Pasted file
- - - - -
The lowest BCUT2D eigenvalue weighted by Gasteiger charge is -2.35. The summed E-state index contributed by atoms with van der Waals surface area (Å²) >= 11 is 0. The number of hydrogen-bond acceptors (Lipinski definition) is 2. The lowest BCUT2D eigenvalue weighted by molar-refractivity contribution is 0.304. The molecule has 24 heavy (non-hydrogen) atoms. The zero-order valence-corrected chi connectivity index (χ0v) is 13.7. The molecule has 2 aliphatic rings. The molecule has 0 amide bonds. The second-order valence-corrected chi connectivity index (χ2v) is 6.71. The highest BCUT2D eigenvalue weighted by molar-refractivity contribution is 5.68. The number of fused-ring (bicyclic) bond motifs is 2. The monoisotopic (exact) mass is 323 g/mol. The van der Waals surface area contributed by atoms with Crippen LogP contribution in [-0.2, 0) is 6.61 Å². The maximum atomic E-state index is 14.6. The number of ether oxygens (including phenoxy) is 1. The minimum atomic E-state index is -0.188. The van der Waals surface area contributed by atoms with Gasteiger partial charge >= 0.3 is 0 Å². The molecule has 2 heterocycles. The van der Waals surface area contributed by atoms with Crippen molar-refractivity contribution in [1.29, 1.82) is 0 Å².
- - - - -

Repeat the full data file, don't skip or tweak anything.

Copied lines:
The lowest BCUT2D eigenvalue weighted by Gasteiger charge is -2.35. The summed E-state index contributed by atoms with van der Waals surface area (Å²) >= 11 is 0. The number of hydrogen-bond acceptors (Lipinski definition) is 2. The lowest BCUT2D eigenvalue weighted by molar-refractivity contribution is 0.304. The molecule has 24 heavy (non-hydrogen) atoms. The zero-order valence-corrected chi connectivity index (χ0v) is 13.7. The molecule has 2 aliphatic rings. The molecule has 0 amide bonds. The second-order valence-corrected chi connectivity index (χ2v) is 6.71. The highest BCUT2D eigenvalue weighted by molar-refractivity contribution is 5.68. The number of fused-ring (bicyclic) bond motifs is 2. The monoisotopic (exact) mass is 323 g/mol. The van der Waals surface area contributed by atoms with Crippen LogP contribution in [-0.2, 0) is 6.61 Å². The maximum atomic E-state index is 14.6. The number of ether oxygens (including phenoxy) is 1. The minimum atomic E-state index is -0.188. The van der Waals surface area contributed by atoms with Gasteiger partial charge >= 0.3 is 0 Å². The molecule has 2 heterocycles. The van der Waals surface area contributed by atoms with Crippen molar-refractivity contribution in [1.29, 1.82) is 0 Å².